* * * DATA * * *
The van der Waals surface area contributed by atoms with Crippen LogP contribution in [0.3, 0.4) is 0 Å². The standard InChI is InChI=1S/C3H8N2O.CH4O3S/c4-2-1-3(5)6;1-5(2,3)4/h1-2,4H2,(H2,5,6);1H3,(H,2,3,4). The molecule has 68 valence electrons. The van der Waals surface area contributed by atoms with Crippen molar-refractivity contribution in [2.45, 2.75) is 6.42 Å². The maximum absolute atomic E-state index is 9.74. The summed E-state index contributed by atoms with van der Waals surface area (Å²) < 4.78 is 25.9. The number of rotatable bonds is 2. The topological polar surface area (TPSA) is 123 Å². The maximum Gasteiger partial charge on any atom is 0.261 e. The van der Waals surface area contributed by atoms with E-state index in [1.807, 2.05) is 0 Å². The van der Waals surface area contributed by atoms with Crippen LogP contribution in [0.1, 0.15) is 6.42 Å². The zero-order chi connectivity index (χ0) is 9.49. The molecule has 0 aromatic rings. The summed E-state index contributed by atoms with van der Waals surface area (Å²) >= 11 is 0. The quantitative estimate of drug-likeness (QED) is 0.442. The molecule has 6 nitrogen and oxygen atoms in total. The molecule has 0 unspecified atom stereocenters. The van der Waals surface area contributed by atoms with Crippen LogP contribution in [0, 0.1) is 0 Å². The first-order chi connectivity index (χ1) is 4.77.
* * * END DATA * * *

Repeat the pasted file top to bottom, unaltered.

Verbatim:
The van der Waals surface area contributed by atoms with Crippen LogP contribution in [0.3, 0.4) is 0 Å². The standard InChI is InChI=1S/C3H8N2O.CH4O3S/c4-2-1-3(5)6;1-5(2,3)4/h1-2,4H2,(H2,5,6);1H3,(H,2,3,4). The molecule has 68 valence electrons. The van der Waals surface area contributed by atoms with Crippen molar-refractivity contribution in [2.45, 2.75) is 6.42 Å². The maximum absolute atomic E-state index is 9.74. The summed E-state index contributed by atoms with van der Waals surface area (Å²) < 4.78 is 25.9. The number of rotatable bonds is 2. The topological polar surface area (TPSA) is 123 Å². The maximum Gasteiger partial charge on any atom is 0.261 e. The van der Waals surface area contributed by atoms with E-state index in [1.807, 2.05) is 0 Å². The van der Waals surface area contributed by atoms with Crippen LogP contribution in [0.1, 0.15) is 6.42 Å². The zero-order chi connectivity index (χ0) is 9.49. The molecule has 0 aromatic rings. The summed E-state index contributed by atoms with van der Waals surface area (Å²) >= 11 is 0. The quantitative estimate of drug-likeness (QED) is 0.442. The molecule has 6 nitrogen and oxygen atoms in total. The molecule has 0 unspecified atom stereocenters. The van der Waals surface area contributed by atoms with Crippen LogP contribution in [0, 0.1) is 0 Å². The first-order chi connectivity index (χ1) is 4.77.